Vauxhall Antara review
Although dated, the Vauxhall Antara still represents a lot of car for the money
Despite having macho looks and a reasonable price tag, the Vauxhall Antara has struggled to make a significant impact on the increasingly competitive UK SUV market.
In 2012, Vauxhall gave the Antara a facelift, added a new engine to the range and updated the interior. However, a reputation for poor reliability means the Antara has been overshadowed by more competitive rivals such as the Ford Kuga, Volkswagen Tiguan, Toyota RAV-4 and Hyundai Santa Fe.
There are only three trim levels in the Vauxhall Antara range, Exclusiv, Diamond and SE Nav. The only petrol engine available is an elderly 2.4-litre unit, which is exclusive to the Exclusiv trim. The rest of the Antara range is powered by the more satisfactory 2.2-litre CDTi diesel unit.
Across the range, the Vauxhall Antara is available with two or four-wheel-drive, and all models benefit from decent hill decent control.
Our choice: 2.2 CDTi (163) Exclusiv AWD
Unlike the unimaginative exterior of the Volkswagen Tiguan, the Vauxhall Antara has striking looks, but you'd be hard pressed to call it pretty.
When it facelifted the car in 2012, Vauxhall brought the Antara slightly more up to date with the manufacturer's new corporate grille and large Griffin logo, so its face fits in with the rest of the Vauxhall range.
Interior space has also been improved, and the latest Vauxhall Antara has lots of extra storage space compared to the pre-facelift model. The standard of the interior and the instruments have also improved, so it's certainly a step-up over the previous generation car. Sadly though, the quality isn't there compared to its rivals.
Air conditioning, heated front seats, front fog lights and tinted windows come as standard across the Vauxhall Antara range, as does Bluetooth connectivity. Exclusiv and Diamond models get 17-inch alloys, while SE Nav cars benefit from 19-inch ones. SE Nav cars also benefit from Xenon headlamps, a sat-nav (unsurprisingly), rain sensitive wipers and electronic climate control.
Behind the wheel of the Vauxhall Antara, it's easy to get comfortable thanks to the diverse and adjustable driver's seat. What's more, the high driving position also gives you a great view out.
There are two engines available in the Vauxhall Antara range. The first is a 2.4-litre 16-valve petrol, which produces 165bhp, while the second is a 2.2-litre CDTi which is available with either 161bhp or 182bhp.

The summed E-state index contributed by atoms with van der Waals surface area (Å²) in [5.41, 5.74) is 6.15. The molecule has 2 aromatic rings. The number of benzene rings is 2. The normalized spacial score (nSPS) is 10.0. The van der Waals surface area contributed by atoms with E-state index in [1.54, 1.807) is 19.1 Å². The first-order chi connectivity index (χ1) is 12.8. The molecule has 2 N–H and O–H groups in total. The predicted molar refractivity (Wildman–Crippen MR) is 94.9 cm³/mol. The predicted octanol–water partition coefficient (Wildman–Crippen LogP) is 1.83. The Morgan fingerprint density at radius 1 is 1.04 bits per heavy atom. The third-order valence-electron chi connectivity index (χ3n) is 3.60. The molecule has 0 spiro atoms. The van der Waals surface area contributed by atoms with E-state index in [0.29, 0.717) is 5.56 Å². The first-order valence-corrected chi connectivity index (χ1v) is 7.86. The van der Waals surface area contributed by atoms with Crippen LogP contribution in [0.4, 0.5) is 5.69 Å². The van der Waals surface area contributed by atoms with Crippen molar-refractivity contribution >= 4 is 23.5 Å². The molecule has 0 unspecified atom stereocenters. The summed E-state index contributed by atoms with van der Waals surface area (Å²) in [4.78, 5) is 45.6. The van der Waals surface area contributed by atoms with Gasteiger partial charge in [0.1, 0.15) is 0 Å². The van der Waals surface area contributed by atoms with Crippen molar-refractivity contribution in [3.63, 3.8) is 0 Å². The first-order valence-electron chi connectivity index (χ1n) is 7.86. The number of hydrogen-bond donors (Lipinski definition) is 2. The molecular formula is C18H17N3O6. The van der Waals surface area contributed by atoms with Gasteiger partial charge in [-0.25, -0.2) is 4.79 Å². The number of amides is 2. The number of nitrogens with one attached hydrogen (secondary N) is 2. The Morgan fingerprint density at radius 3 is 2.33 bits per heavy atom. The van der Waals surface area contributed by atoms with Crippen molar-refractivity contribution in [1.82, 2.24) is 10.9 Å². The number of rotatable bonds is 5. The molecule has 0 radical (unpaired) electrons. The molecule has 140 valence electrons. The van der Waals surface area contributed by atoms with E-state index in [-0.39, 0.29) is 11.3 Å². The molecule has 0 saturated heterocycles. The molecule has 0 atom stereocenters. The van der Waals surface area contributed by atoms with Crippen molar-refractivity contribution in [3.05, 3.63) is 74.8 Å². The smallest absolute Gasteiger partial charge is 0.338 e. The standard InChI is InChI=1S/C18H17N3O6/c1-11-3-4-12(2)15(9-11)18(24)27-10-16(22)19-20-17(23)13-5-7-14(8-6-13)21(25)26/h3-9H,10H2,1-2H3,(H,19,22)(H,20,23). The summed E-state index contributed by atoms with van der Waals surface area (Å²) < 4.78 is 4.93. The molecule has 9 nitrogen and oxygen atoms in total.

The front-wheel-drive versions of the Vauxhall Antara come with a six-speed manual gearbox, while 4x4 models are also available with a six-speed automatic system.
In terms of driving, the Antara offers precise steering and good body control. However, it simply can't match the Ford Kuga or Volkswagen Tiguan in terms of driver enjoyment.
The Vauxhall Antara has yet to be tested by Euro NCAP, but all versions come with lots of safety equipment, which includes front, side and curtain airbags.
There are also a whole host of driver aids which include electronic stability control, anti-lock brakes, hill start assistant and adaptive brake lights which flash rapidly during an emergency stop.
As a manufacturer, Vauxhall didn't rank in the top 33 manufacturers of our 2014 Driver Power customer satisfaction survey, and the Antara didn't feature in our top 150 cars, either.
Where the Antara lags behind its rivals in most other departments, it won't come as a surprise that it also trails them in the practicality stakes.
The boot of the Antara has a capacity of 420 litres, which expand to 1,420 litres when the rear seats are folded. Like the rest of the car, it isn't bad, but it lags behind rivals such as the Toyota RAV-4 and Hyundai Santa Fe which are a lot more practical.
Still, the Vauxhall Antara comes with a large tailgate, which has a low loading lip - so putting large items of luggage in isn't a problem at all. Plus, SE Nav models come with a folding front passenger seat as standard, so you can carry even larger items.
The interior of the Vauxhall Antara is pretty spacious and there's plenty of headroom and legroom in the back. As well as a foldout armrest, you'll find useful storage cubbies and lidded compartments, too.
While the Vauxhall Antara is cheap to buy and packed full of standard equipment, its major downside is the thirst. It's expensive to run, and even when fitted with start-stop technology, it's pretty dirty when compared to its rivals.
The 2.4-litre petrol does 32.1mpg and emits 206g/km of CO2 - the 2.2-litre CDTi is hardly better. The 182bhp car will achieve 42.2mpg and emit 177g/km, while the 161bhp unit achieves 44.1 mpg with 167g/km of CO2.
What's astonishing though, is when fitted with the automatic gearbox and 4x4 transmission, the Vauxhall Antara manages a poor 35.2mpg and emits an equally abysmal 225g/km of CO2 - to put it into perspective, this is only 50g/km less than a Ferrari 458.
To add insult to injury, residual values are poor, and our experts predict that the Vauxhall Antara will struggle to return 40 per cent of its value after three years.